The Minimum Customisation Requirements to use JXplorer
There aren't any. JXplorer should work quite happily against any LDAP directory out of the box. Directory structure modifications can be made with the tree view (cut/copy/paste/delete of entries and sub-trees), while individual entry attribute values can be edited using the table editor.
That said, bear in mind that unless the directory publishes its schema, (the equivalent of a data dictionary), the browser will be fairly limited in what it is able to do. Almost all modern directory servers do this, so it shouldn't generally be a problem.
So Why Should I Customize Anything?
Reasons for customisation fall into two general categories;
tweaking the GUI, and modifying the behaviour of the browser to
provide more advanced functionality.
Tweaking the GUI
There are a number of reasons you might want to change the GUI, including:
- Corporate Branding - providing a distinct look and feel for a client or a product.
- Simpler Interface - providing tools to do commonly used activities quickly.
- Providing Extended Help - you may want to provide more information to the user.
- Data Specific Display - you may want special icons for some types of data, or special displays for specific entry types.
A lot of these changes can be made very simply in JXplorer. Custom icons can be easily dropped in, while Corporate/product specific graphics can easily be incorporated using a simple extended version of html.
Customised HTML View
If you were using JXplorer in a help desk or data entry environment, it is straight forward to build custom HTML forms that only allow data entry for a handful of attributes, and possibly restrict the allowed values, or provide more on screen help information.
Custom HTML Form
For more complex GUIs (such as configuration wizards, or complex data viewers), it is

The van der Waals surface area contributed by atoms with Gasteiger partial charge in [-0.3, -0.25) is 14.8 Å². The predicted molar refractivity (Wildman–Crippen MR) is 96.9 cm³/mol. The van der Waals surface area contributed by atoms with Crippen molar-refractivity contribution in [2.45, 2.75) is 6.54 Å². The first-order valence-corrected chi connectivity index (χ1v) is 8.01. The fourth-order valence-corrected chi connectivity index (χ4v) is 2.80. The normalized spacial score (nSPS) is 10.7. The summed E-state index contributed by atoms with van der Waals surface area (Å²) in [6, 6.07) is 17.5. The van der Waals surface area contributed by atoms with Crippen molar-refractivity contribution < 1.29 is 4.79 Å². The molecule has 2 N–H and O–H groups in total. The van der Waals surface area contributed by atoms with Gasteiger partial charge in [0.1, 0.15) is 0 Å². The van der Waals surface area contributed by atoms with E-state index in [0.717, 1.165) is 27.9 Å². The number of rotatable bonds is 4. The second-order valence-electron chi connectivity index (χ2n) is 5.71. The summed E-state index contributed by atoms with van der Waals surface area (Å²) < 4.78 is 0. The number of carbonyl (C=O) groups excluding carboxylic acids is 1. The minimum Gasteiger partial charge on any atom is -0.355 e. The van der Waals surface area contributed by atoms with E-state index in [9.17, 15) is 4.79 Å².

possible to write plug-in Java components. These require
a programmer to write a Java class that conforms to a simple interface. An example
is included in the 'plugins' subdirectory of JXplorer.
Advanced applications may need to make fundamental changes to the operation of the browser. Possibilities include:
- Changing the way data is sent to the directory.
- Doing multiple actions at once; i.e. creating multiple entries as a single action.
- Providing more complex GUI editors for users such as multi-step 'wizards', or GUIs with some form of contingent behaviour.
- Providing user data validation in the client.
- Handling unusual data types (e.g. binary data, or application specific data).
There are a number of ways to directly customise JXplorer with Java plugins. It is possible to write special editors that are called from the table editor when a particular data type is encountered (an image file might be sent to an editor, or a sound file to a audio player).
For more complete customisation, a pluggable entry editor can be used, which either replaces or accompanies the html and table editor views available in the browser right hand pane:
A Plug-in Entry Editor
Pluggable entry editors range from trivially straightforward to implement (a simple data display editor might only be a dozen lines of code) through to extensive editors that can configure and extend every aspect of JXplorer, while continuing to use the basic directory connection and JXplorer threading model.